FIG. 2.
Comparison of host diversity of phage and prophages to bacterial diversity in each of the three fermented foods. Phage host and prophage host diversity were identified comparing to the GenBank and ACLAME databases, and bacterial community was determined ...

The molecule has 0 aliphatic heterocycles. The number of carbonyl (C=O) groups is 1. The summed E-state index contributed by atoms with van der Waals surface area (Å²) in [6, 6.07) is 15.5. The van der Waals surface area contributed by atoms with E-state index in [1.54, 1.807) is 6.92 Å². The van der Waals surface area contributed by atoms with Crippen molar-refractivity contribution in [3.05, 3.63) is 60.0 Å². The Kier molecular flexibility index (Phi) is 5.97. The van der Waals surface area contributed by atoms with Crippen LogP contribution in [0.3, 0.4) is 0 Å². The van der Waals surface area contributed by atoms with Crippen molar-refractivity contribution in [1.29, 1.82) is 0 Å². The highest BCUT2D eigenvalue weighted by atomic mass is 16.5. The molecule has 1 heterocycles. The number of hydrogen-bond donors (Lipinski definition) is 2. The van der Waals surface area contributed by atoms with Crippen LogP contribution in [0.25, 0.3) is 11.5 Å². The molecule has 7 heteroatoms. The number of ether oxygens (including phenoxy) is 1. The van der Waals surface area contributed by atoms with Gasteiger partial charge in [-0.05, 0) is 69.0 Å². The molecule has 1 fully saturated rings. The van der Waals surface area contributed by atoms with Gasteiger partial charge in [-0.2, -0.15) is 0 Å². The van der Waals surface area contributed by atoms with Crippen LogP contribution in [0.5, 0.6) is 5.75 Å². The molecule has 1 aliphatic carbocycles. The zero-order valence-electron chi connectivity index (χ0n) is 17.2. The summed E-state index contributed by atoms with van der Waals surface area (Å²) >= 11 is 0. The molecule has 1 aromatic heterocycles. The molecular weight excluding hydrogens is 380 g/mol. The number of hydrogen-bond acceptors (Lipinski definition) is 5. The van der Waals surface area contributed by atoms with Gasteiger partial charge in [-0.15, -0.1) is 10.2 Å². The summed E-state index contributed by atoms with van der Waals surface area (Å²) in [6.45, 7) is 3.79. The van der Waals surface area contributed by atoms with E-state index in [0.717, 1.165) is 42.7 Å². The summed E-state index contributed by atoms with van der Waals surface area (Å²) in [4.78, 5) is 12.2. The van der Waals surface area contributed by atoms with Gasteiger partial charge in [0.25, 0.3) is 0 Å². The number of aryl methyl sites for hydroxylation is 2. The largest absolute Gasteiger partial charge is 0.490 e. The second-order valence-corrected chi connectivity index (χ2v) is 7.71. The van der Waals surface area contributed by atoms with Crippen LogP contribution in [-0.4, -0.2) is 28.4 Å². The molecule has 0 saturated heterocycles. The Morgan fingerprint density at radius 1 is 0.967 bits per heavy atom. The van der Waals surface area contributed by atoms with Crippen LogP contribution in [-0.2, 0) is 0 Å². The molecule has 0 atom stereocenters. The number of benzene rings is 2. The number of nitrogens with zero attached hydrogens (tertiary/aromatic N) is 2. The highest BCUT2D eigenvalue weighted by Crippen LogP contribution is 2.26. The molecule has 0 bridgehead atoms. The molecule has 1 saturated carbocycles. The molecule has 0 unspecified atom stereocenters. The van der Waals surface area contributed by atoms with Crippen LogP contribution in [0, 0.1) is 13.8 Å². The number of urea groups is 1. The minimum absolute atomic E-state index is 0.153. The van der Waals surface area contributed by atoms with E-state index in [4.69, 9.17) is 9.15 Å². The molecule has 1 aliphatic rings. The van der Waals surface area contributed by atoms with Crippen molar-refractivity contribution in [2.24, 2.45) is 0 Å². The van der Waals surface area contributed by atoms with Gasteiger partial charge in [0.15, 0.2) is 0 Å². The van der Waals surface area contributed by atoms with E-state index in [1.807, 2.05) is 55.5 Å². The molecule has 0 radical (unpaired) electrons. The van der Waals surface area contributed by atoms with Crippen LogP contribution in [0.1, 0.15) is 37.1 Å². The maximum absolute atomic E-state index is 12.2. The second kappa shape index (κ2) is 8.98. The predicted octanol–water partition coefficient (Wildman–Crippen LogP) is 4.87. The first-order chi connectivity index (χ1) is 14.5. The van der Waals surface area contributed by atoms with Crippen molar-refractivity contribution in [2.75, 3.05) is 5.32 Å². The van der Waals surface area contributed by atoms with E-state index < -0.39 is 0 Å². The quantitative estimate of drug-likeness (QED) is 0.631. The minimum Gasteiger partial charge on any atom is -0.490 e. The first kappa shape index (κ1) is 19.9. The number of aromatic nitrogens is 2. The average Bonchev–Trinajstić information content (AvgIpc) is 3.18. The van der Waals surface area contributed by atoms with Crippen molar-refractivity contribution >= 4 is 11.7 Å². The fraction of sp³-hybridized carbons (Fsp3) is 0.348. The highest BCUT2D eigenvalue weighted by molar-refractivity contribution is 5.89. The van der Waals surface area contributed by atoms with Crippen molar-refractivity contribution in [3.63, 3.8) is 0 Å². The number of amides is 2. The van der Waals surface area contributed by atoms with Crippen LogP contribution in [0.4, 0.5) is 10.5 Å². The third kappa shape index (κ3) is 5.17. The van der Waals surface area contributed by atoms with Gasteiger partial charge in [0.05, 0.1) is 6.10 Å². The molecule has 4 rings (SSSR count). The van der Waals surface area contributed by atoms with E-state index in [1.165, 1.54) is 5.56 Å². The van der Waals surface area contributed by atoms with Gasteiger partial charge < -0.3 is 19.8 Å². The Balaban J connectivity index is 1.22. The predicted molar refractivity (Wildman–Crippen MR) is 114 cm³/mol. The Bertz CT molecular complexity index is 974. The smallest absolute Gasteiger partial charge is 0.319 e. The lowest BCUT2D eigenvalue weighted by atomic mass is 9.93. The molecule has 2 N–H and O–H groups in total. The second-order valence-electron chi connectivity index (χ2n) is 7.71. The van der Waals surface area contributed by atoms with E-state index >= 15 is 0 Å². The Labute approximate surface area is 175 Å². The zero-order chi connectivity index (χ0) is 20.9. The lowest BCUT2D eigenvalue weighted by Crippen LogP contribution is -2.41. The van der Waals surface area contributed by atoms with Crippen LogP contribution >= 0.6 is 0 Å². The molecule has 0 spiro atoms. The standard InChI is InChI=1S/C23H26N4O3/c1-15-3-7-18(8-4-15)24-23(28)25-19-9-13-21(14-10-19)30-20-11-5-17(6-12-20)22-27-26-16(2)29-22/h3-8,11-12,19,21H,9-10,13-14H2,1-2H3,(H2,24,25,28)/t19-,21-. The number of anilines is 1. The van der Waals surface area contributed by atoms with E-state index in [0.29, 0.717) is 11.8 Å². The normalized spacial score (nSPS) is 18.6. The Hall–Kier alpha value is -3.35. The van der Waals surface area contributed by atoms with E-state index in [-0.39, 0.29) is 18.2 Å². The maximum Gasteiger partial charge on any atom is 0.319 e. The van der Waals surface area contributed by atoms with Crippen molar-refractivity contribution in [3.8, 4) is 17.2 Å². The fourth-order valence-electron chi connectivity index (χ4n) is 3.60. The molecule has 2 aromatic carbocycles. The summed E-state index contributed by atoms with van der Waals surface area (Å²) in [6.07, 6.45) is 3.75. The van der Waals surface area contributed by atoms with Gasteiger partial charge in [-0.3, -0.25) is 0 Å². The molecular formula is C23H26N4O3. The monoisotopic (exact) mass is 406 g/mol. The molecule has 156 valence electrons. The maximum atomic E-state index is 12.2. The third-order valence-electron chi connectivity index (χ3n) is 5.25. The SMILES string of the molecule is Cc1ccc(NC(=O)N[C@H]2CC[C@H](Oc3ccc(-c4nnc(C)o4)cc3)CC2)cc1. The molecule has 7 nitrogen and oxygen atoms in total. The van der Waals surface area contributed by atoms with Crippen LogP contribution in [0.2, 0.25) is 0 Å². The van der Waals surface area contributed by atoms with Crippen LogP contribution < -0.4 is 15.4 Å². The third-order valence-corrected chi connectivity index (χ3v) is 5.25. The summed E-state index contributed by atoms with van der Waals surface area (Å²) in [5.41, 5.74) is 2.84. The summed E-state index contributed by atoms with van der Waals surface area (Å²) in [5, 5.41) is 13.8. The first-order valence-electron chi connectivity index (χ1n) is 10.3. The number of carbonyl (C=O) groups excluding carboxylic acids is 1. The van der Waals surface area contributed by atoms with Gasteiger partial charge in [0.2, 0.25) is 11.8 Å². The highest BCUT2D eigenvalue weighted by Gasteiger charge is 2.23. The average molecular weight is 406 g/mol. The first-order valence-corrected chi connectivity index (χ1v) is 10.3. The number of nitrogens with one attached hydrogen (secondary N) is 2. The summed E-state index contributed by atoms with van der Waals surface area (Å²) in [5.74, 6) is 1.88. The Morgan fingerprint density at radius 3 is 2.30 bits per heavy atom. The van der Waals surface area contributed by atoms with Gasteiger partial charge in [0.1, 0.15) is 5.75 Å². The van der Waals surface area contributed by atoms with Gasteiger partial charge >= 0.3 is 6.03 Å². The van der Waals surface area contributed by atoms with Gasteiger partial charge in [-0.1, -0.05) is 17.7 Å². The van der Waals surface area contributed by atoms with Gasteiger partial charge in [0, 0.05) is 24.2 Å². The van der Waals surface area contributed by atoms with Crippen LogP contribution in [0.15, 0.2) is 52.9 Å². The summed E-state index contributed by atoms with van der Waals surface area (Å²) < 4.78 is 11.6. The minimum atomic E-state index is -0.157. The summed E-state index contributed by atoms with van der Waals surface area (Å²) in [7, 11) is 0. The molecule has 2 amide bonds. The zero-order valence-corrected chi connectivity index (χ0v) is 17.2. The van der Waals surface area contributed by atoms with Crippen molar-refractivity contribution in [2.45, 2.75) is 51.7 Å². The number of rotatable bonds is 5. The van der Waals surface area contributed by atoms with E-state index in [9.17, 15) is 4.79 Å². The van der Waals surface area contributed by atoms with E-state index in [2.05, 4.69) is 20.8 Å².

In any environment, the abundance of host bacterial strains is thought to relate to phage abundance. A long-term study provides total bacterial and viral numbers for a given environment, allowing comparison of phage-host interactions (46). Although these methods indicate apparent population sizes, they cannot provide data for the abundance of a specific phage or its co-occurrence with a corresponding host strain. In the present study, metagenomic sequences were used to examine the composition of viral and host communities (Fig. (Fig.2).2). For the fermented shrimp, the major genera of phage hosts were predicted to be Listonella (20.2%), Escherichia (13.0%), and Staphylococcus (11.2%). In contrast, there was a more even distribution of the prophage hosts Staphylococcus (10.1%), Bacillus (7.4%), and Acinetobacter (7.2%). Analysis of kimchi reads indicated that the phage hosts were associated predominantly with the genera Pseudomonas (23.6%), Escherichia (22.3%), and Vibrio (8.3%), while the genera Escherichia (21.2%), Delftia (6.2%), and Bacillus (4.9%) represented the core group of prophage hosts. There was little similarity between the microbiomes and viromes in either the fermented shrimp or the kimchi. In sauerkraut, however, the dominant bacterial strains and predicted viral hosts were remarkably similar. The most abundant phage host genera were Lactobacillus (40.3%), Lactococcus (14.1%), and Streptococcus (6.6%). The dominant prophage host genera were predicted to be Leuconostoc (32.9%), Bacillus (21.3%), and Lactococcus (7.6%). This agreement between microbiome and virome may be due to the fact that the databases contain more phages that infect lactic acid bacteria than any other group. It is important to consider, however, that these analyses are based on currently available viral databases and that some dominant but previously unreported viruses may have been omitted from the viral abundance results. Bacteriophage host prediction represents another area of uncertainly, since viral genomes are highly diverse and using homology comparison to discern the host of unknown viruses could lead to the wrong conclusions.